There was great controversy in this country over the last-minute pardons President Clinton handed out to select criminals. But almost no attention has been given to the much broader relief that Clinton’s Immigration and Naturalization Service (INS) Commissioner Doris Meissner made possible for an entire class of criminal aliens targeted for removal from the United States by a 1996 immigration reform law. On Nov. 17, 2000, she sent a memorandum to the agency’s regional and district directors, titled, “Exercising Prosecutorial Discretion.” The memo provides “guidelines” encouraging INS field officers to forgo enforcing elements of the 1996 law against some criminal aliens who, if the law were enforced as written, faced mandatory detention and almost certain removal from the country. On April 28, 2000, the INS issued a statement signaling that Meissner’s memo would be coming as the agency’s response to the 1996 immigration reforms that had passed by massive majorities in both houses of Congress. “INS supports legislation that would remove some of the harsh consequences that have resulted from enforcement of changes made to the Immigration and Nationality Act,” said the statement. “In the interim, INS currently is preparing field guidance to address the use of prosecutorial discretion when enforcing the INA and determining when to place an individual in removal proceedings.” A Nov. 28, 2000, INS “Fact Sheet” explaining Meissner’s guidelines was virtually an attack on the act of Congress itself. “Prosecutorial discretion,” said the sheet, “is not a full or adequate substitute for the forms of relief previously available from an immigration judge prior to the changes in the law in 1996. In many cases, the exercise of prosecutorial discretion by INS leaves a person in limbo, at risk of future immigration enforcement action and unable to travel outside the United States without the fear of being denied readmission.” “Ultimately,” said the sheet, “INS believes that a complete solution requires legislation to restore, to certain aliens affected by the 1996 changes, the possibility of a grant of relief by immigration judges during the removal process.” So, who were the aliens that Meissner wanted INS field officers to save from legally mandated detention and deportation? They were convicted felons. The 1996 immigration reforms included provisions to ensure the detention and deportation of certain criminal aliens who had previously slipped through the cracks of INS enforcement. First, the law expanded the list of crimes considered “aggravated felonies” while keeping in place a mandate that the INS must detain any alien who had committed an “aggravated felony” whenever it began immigration proceedings against that person. Secondly, the law sharply limited the discretion of immigration judges in not ordering the deportation of these criminal aliens when they arrived in immigration court. The 1996 law, as Sen. Jon Kyl (R.-Ariz.) said when President Clinton signed it, “provides for mandatory detention of most deportable, criminal aliens and requires that those aliens be deported within 90 days.” It also, Kyl said, eliminated “the attorney general’s authority to waive deportation orders for individuals who have been convicted of an aggravated felony.” But Meissner’s memo to INS field officers pointed to a loophole through which the INS could slip criminal aliens past these new provisions. An INS proceeding against an alien begins when an INS officer issues the alien a Notice to Appear (NTA). Once an NTA is issued to an alien who has been convicted of an aggravated felony that alien must be detained. But if a field officer used “prosecutorial discretion” not to issue an NTA in the first place, the criminal alien, already convicted of an aggravated felony, could go free. “Even when an immigration officer has reason to believe that an alien is removable and that there is sufficient evidence to obtain a final order of removal, it may be appropriate to decline to proceed with that case,” wrote Meissner in her guidelines memo. “This is true even when an alien is removable based on his or her criminal history and when the alien—if served with an NTA—would be subject to mandatory detention.” In addition, Meissner wanted INS field officers to act quickly in using their “prosecutorial discretion.” “As a general matter,” she wrote, “it is better to exercise favorable discretion as early in the process as possible, once the relevant facts have been determined, in order to conserve the service’s resources and in recognition of the alien’s interest in avoiding unnecessary legal proceedings.” But what about when the relevant facts cannot be readily determined? Amazingly, Meissner seemed to suggest that INS officers should sometimes take it on themselves to act quickly not to enforce the law—even against criminal aliens and even when they don’t have all the facts. “For example,” wrote Meissner, “an officer called upon to make a charging decision may reasonably determine that he or she does not have a sufficient, credible factual record upon which to base a favorable exercise of prosecutorial discretion not to put the alien in proceedings, that the record cannot be developed in the timeframe in which the decision must be made, that a more informed prosecutorial decision likely could be made at a later time during the course of the proceedings, and that if the alien is not served with an NTA now, it will be difficult or impossible to do so later. “Such decisions must be made, however,” wrote Meissner, “with due regard for the principles of these guidelines, and in light of other factors discussed here. For example, if there is no relief available to the alien in a removal proceeding and the alien is subjected to mandatory detention if placed in proceedings, that situation suggests that the exercise of prosecutorial discretion, if appropriate, would be more useful to the INS if done sooner rather than later. It would be improper for an officer to assume that someone else at some later time will always be able to make a more informed decision, and therefore never to consider exercising discretion.” Indeed, Meissner wanted INS field officers to know that they were “expected” to sometimes use prosecutorial discretion even with criminal aliens. “In particular, in cases where it is clear that no statutory relief will be available at the immigration hearing and where detention will be mandatory, it best conserves the service’s resources to make a decision early,” she wrote. “Enforcement and benefits personnel at all levels should understand that prosecutorial discretion exists and that it is appropriate and expected that INS will exercise this authority in appropriate cases.” How would the INS review and monitor this tremendous power it was putting in the hands of line officers—the power to exempt from the law a criminal alien whom Congress anticipated would face mandatory detention and likely deportation? “A DD’s [District Director’s] or CPA’s [Chief Patrol Agent’s] exercise of prosecutorial discretion will not normally be reviewed by Regional or Headquarters authority,” wrote Meissner. What if an INS officer let a criminal alien go and that alien later hurt somebody through, say, an act of terrorism? Wouldn’t that create a legal liability for the INS officer? “Some INS personnel have expressed concerns that, if they exercise prosecutorial discretion favorably, they may become subject to suit and personal liability for the possible consequences of that decision,” wrote Meissner. “We cannot promise INS officers that they will never be sued. However, we can assure our employees that federal law shields INS employees who act in reasonable reliance upon properly promulgated agency guidance within the agency’s legal authority—such as this memorandum—from personal legal liability for those actions.” In other words, Meissner’s memo itself would immunize INS officers from liability for any damage caused by criminal aliens they decided to let loose. Furthermore, Meissner said that as a matter of policy one INS district should consider the prosecutorial discretion decisions of another district as binding, even though the illegal alien continued to be an illegal alien. In effect, one INS official would have the power to grant a national amnesty to an illegal alien, even a criminal alien. “An issue of particular complexity is the future effect of prosecutorial discretion decisions in later encounters with the alien,” she wrote. “. . . [I]mmigration violations are continuing offenses that, as a general principle of immigration law, continue to make an alien legally removable regardless of a decision not to pursue removal on a previous occasion. . . . An INS office, should abide by a favorable prosecutorial decision taken by another office as a matter of INS policy, absent new facts or changed circumstances.” Meissner did not respond to a phone message asking for her commentary on her memo, nor did she respond to written questions sent to her by email. INS spokesman Bill Strassberger said Meissner’s guidelines, which are still in force as INS policy, were intended to address the few hard cases created by the new law and were not intended to open the door to widespread use of prosecutorial discretion for criminal aliens. Even though the guidelines instruct INS field offices to memorialize decisions on prosecutorial discretion, he said he did not believe the INS had ever audited these decisions and did not know if the service knew exactly how many criminal aliens had benefited from the policy. “Our country cannot apply the law in a black or white fashion,” he said. “This is compassionate conservatism.”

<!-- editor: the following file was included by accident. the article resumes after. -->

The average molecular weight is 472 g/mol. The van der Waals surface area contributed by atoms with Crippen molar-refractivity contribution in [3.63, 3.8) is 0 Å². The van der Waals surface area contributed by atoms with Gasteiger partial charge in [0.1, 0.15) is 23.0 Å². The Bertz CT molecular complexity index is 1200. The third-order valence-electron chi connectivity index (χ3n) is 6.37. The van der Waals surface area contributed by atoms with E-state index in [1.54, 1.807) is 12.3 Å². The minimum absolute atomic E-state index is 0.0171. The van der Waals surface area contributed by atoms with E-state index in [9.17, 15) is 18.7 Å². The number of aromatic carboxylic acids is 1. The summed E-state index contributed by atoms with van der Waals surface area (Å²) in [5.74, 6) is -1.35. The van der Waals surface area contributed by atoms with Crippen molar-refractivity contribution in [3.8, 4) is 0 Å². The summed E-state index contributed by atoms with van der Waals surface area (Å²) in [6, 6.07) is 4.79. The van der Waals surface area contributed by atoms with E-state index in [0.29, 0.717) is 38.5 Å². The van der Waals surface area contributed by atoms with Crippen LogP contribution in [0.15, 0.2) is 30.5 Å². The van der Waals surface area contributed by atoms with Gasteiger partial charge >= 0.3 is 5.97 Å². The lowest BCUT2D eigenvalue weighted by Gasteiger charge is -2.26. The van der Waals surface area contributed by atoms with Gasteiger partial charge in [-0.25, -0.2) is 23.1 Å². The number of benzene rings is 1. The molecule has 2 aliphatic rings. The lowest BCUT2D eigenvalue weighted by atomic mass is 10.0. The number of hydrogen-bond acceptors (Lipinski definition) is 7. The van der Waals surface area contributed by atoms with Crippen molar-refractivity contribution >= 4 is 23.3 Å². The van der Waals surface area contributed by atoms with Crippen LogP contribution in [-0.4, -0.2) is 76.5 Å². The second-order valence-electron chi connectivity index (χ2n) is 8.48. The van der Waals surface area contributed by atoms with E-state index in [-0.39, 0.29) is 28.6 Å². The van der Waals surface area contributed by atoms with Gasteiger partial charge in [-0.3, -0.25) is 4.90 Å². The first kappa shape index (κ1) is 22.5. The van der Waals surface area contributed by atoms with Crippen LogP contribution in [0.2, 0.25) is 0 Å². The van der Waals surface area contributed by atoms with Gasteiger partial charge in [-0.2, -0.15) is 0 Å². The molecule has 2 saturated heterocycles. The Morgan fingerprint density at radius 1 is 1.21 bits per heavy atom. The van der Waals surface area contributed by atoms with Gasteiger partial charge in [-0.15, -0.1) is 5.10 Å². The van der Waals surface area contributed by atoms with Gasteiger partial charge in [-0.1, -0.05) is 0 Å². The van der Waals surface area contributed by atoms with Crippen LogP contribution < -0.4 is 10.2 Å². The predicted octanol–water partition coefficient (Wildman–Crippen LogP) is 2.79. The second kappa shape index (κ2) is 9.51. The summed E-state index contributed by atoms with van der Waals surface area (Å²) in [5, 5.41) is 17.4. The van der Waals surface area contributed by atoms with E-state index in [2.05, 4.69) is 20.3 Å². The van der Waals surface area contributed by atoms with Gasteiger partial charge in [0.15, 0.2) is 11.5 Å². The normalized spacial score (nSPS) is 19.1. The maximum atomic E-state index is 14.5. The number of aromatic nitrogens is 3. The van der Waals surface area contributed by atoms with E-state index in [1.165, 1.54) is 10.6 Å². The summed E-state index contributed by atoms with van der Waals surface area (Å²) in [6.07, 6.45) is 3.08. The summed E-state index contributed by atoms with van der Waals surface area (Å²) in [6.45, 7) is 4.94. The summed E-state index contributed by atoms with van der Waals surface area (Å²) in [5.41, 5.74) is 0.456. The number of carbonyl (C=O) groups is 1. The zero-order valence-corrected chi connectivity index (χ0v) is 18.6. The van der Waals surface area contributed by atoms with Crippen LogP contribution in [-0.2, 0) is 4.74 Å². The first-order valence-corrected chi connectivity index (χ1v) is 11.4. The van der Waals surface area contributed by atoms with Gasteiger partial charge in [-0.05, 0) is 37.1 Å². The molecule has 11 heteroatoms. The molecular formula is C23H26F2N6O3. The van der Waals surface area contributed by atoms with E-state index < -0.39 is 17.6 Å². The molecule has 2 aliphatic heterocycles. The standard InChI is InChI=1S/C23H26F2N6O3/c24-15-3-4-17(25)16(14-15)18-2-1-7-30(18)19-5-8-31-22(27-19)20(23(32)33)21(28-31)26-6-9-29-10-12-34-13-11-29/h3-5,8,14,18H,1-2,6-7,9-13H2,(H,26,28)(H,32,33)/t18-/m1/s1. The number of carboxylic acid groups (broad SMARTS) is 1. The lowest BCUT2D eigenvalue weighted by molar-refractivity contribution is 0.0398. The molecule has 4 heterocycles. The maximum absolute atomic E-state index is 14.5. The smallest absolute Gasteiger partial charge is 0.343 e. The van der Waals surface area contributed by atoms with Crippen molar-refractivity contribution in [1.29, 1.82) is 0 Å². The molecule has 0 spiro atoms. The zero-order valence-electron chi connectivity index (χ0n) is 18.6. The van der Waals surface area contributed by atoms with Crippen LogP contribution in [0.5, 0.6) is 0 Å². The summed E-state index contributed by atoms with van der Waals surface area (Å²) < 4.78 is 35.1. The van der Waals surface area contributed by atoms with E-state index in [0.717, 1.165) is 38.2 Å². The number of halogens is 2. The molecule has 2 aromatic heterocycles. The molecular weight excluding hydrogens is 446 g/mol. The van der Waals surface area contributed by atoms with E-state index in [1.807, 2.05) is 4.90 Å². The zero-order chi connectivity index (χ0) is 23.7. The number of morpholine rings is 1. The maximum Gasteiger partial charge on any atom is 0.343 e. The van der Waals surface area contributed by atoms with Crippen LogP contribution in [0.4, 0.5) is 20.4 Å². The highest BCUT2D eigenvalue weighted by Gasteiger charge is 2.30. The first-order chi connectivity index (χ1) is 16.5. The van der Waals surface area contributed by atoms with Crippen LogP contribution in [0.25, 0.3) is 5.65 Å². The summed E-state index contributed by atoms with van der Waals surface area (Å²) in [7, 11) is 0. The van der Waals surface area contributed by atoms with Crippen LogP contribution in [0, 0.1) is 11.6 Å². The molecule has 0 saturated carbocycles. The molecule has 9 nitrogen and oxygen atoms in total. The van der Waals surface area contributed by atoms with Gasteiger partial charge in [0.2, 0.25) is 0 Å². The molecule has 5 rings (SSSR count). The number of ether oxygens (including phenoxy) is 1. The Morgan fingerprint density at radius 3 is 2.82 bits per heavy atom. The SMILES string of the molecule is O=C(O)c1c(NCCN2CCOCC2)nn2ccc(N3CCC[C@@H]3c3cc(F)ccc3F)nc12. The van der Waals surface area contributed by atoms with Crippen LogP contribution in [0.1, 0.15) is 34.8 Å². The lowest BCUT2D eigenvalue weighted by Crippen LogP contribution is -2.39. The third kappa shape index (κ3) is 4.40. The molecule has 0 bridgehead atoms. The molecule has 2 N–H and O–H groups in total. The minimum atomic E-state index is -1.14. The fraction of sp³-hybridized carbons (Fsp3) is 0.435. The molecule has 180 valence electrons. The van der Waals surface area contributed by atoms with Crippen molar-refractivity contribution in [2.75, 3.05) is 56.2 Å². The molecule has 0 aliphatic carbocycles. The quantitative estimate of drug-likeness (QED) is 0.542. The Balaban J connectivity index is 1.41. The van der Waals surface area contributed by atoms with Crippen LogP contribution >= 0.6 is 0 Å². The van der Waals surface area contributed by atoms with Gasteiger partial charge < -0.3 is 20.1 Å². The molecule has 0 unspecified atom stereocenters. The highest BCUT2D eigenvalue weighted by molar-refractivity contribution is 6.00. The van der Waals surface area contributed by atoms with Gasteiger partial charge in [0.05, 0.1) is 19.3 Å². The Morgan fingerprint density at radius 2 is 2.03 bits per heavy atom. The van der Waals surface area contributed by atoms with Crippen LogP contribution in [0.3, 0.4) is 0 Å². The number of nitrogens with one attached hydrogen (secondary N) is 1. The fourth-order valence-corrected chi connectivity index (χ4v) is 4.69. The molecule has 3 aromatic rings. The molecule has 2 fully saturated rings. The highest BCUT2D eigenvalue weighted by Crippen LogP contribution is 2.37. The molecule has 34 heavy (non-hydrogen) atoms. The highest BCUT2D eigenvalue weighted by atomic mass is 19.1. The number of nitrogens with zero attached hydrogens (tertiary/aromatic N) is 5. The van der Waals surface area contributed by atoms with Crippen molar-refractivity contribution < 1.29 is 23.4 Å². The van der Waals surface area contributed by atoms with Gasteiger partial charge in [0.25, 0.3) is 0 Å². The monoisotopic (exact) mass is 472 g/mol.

An internal Immigration and Naturalization Service memo reveals how Clinton's INS Commissioner, Doris Meissner, gave a free pass to criminal illegal aliens, in direct violation of federal immigration law.